Friday, April 8, 2011

After 13 years... a bribe

Plead. Cry. Yell. Play victim. Apologize.

After 13 years of teaching, I've witnessed all sorts of reactions when students learn that they aren't getting the grade they "needed." But this was a first:

A bribe.

It was almost a "good" bribe, too:  Student would babysit my kids or mow my lawn. 

I don't have a lawn. I do have kids. And it is hard to find a good babysitter these days...

Seriously, did Student think bribery would actually work? Apparently so.

I was not surprised that Student was upset with the final grade. All quarter, Student apparently had a particular outcome in mind. Student needed a certain GPA in order to get into a program at another institution. The final grade in my class missed the mark, but was, unfortunately well-deserved based on Student's performance.

Of course, it would have been helpful if Student told me about the needed GPA early in the term. Maybe we could have actually done something about it--like hatch a plan for early review of work, continual checking of grades to see if Student was on track, etc. But in week 10 when finals are flying? Rewind is not possible.

So, desperate student = desperate bribe.

I'm almost surprised it didn't happen sooner in my career. I've seen a load of tweak-out come week 10, all as a result of poor planning or life unexpectedly getting in the way, which, of course, happens to all of us.

What did I say to Student? Essentially, that a bribe was:
a) Something I could or would never accept (and as if I'd really have this person watch my kids!);
b) Highly unethical;
c) Highly unprofessional;
d) Cause for me to escalate the matter to my Division Chair if the dialogue continued, which could have far deeper ramifications for Student's overall college career. 

Fortunately, Student apologized profusely and accepted the grade.

While I'm definitely in disbelief about the approach, I am empathetic. Being blind-sided never feels good. Having that "Oh, crap! What am I going to do now?" feeling never feels good either. However, these feelings hopefully drive new behaviors and improved communication. As Maya Angelou says, "I did then what I knew how to do. Now that I know better, I do better."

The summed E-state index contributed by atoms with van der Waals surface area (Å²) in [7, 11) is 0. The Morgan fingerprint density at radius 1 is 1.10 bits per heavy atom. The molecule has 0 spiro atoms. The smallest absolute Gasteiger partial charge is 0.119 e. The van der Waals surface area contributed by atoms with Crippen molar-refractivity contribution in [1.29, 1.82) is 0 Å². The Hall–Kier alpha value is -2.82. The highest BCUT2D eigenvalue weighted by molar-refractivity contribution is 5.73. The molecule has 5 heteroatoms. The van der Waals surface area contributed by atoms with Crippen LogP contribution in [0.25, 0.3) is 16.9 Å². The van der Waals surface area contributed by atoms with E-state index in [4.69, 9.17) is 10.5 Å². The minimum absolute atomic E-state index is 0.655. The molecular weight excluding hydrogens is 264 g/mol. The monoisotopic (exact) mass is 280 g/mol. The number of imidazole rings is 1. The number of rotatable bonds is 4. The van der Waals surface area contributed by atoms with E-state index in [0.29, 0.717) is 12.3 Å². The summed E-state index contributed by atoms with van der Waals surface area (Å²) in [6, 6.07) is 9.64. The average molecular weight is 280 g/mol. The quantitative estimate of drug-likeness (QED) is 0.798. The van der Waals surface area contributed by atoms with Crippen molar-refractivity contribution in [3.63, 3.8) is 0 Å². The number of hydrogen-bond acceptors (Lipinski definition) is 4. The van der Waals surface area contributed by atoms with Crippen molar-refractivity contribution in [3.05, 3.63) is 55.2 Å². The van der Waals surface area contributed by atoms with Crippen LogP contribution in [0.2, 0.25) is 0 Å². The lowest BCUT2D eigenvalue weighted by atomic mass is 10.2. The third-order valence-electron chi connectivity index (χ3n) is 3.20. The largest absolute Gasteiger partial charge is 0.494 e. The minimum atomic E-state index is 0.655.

How can Student communicate better next time?

Number one:  Never, ever bribe a professor for a grade! This seems obvious, right?

Number two:  Start a dialogue EARLY with a professor about the needed/wanted grade. Find out what that grade will require. Stay after class, make an appointment, send an e-mail, carrier pigeon, anything! Learn what needs to be done, do it, and keep tabs on progress. Sounds like a no-brainer, but too many students don't do it and find themselves in a sweat at term's end.

A bribe.

There is no place in college (or anywhere, for that matter) for bribery. Well, maybe The Soprano's School of Mafia-Related Communication. And even there, the most artful bribe could get you whacked.


  1. This was a memorable experience, eh? A male friend of mine who teaches in another college had a young female student come to him in his office and say, "Professor, I need a passing grade in your class. I'll do *anything* to get get." "Anything???" he asked. "Yes--anything." At this, he leaned forward to the young woman and sweetly whispered, "Study."

  2. I've heard the "Study" story since I began teaching back in musta happened somewhere!

  3. Maybe Anonymous heard that story because it happens somewhat frequently. It happened, more or less like that, to me in my second year as an instructor.

  4. I have been asked if I would take a bribe, but usually in jest, often during a class session when I've just returned less-than-stellar student work.

    My response: "Absolutely. $500,000. That's what I estimate it will take to continue to support my family, plus the expenses involved in retraining for a new career."

    So far, no takers. :)

  5. Only $500,000? I'd say a cool million. Hmm... I'm having ideas now. :-)

  6. A student offered me a bribe for a passing grade... $100. (Come on! Seriously, only $100?) After I explained to the student how inappropriate this was, he amended his offer to make a $100 donation to a charity of my choice...

  7. My snarky thought whenever a students asks what they can do to get a better grade at the end of the semester is that they need to build a time machine to go back to the beginning of the semester in order to do the homework/attend class/follow directions/come to office hours/take revisions seriously/study/change whatever they did or didn't do that lead to a poor grade.

  8. I know. It is one statement I feel like I repeat over and over and over again: "Why didn't we have this conversation eight weeks ago when we could have done something about it?" It's so nice to know I'm not alone, but I hope students reading will start those conversations with us earlier!!!